Capt. James Taylor Featured at 2009 Congressional Medal of Honor Convention

The 2009 Congressional Medal of Honor Convention was one to be remembered for James Allen Taylor, one of the attending Medal recipients. The Convention, held in Chicago, Ill. for its 51st edition, was intended to bring Medal of Honor recipients together for a week of engaging  activities and gratitude.

For this gathering, over 50 recipients of the Medal of Honor were in attendance, coming from their respective homes in the U.S. to meet with other supporters. Each Medal recipient was escorted by an active duty service member — truly an honor for these soldiers who hold the honorees in such high esteem.

James Allen Taylor was awarded the Congressional Medal of Honor during his service to the United States Amy from 1956-1980. Taylor served during the Vietnam War, and his actions during heavy enemy attack and fire were what eventually earned him the highest military designation.

Taylor was a First Lieutenant in Vietnam in 1967 when he and his compatriots came under heavy attack in Que Son. Taylor repeatedly exposed himself to heavy fire to help extract fellow soldiers from the vehicle they’d been in, which had been debilitated and was in danger of explosion. Not only  did Taylor rescue these soldiers, but he continued to stop to help others who’d been hit during the perilous journey back to camp. Even though he was wounded in this exchange, he continued to place himself in the line of fire to ensure the safety of his fellow soldiers. In total, Lt. Taylor rescued wounded men from three separate burning vehicles.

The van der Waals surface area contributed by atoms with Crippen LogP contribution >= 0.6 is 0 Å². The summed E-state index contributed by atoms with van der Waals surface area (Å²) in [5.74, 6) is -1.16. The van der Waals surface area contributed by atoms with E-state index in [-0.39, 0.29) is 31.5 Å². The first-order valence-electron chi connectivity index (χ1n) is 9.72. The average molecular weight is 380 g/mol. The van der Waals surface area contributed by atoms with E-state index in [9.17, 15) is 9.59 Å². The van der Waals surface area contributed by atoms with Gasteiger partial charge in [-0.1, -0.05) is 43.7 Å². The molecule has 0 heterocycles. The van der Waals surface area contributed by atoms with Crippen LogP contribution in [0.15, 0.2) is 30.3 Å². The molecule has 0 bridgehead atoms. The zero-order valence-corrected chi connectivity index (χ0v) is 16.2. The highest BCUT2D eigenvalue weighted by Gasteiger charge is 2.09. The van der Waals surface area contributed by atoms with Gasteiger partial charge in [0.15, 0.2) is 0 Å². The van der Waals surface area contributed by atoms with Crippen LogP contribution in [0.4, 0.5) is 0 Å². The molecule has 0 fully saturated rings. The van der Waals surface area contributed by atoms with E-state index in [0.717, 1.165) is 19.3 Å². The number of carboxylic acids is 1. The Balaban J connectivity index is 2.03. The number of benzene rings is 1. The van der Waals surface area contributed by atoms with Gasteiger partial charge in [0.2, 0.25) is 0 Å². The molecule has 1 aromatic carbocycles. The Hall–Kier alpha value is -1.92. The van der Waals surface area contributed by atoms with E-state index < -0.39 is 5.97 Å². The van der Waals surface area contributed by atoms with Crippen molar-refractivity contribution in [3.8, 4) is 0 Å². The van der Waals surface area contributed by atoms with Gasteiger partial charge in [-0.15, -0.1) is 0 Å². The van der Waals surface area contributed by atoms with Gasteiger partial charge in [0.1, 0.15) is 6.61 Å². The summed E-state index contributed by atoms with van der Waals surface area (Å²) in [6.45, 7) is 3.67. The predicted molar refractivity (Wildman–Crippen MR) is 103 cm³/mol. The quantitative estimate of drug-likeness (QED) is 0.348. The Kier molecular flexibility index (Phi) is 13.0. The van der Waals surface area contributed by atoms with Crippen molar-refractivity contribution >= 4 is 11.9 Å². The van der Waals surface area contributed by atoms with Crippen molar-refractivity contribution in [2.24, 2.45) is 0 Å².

In 1968, Taylor was promoted to Captain and awarded the Congressional Medal of Honor. Now, over 40 years later Taylor was warmly welcomed at the airport with a fire hose salute and a standing ovation from patrons in the terminal. Indeed, his true heroics deserved such a tribute.

Mr. Taylor was escorted during the Convention by First Class Andy Yoshimura, a 416th Theater Engineer Command Soldier. Together with the other medal recipients in attendance, Taylor and his military escort were treated to the Chicago sights. This included a memorial service at the  Fourth Presbyterian Church, held in honor of the Medal recipients who had passed away that year.

The event also featured a Finishing Off with a Patriot Award Dinner, which was emceed by Gary Sinise. This was a black tie event that was sold out, as many civilians wished to have the opportunity to pay their respects and tributes in person.

Perhaps the highlight of the trip for Capt. Taylor, he said, was the Public Outreach Event held at Paul Revere Accelerated Middle School. “I really enjoy talking to young students who will be our future leaders,” he commented. “Just talking to the kids is an enjoyment to what I do.”

And Capt. Taylor continues to exhibit humility, even in consideration of his heroics. When asked what the receiving of the Congressional Medal of Honor mean to him, he simply said, “On any day during any time, a true soldier will do what I have done.”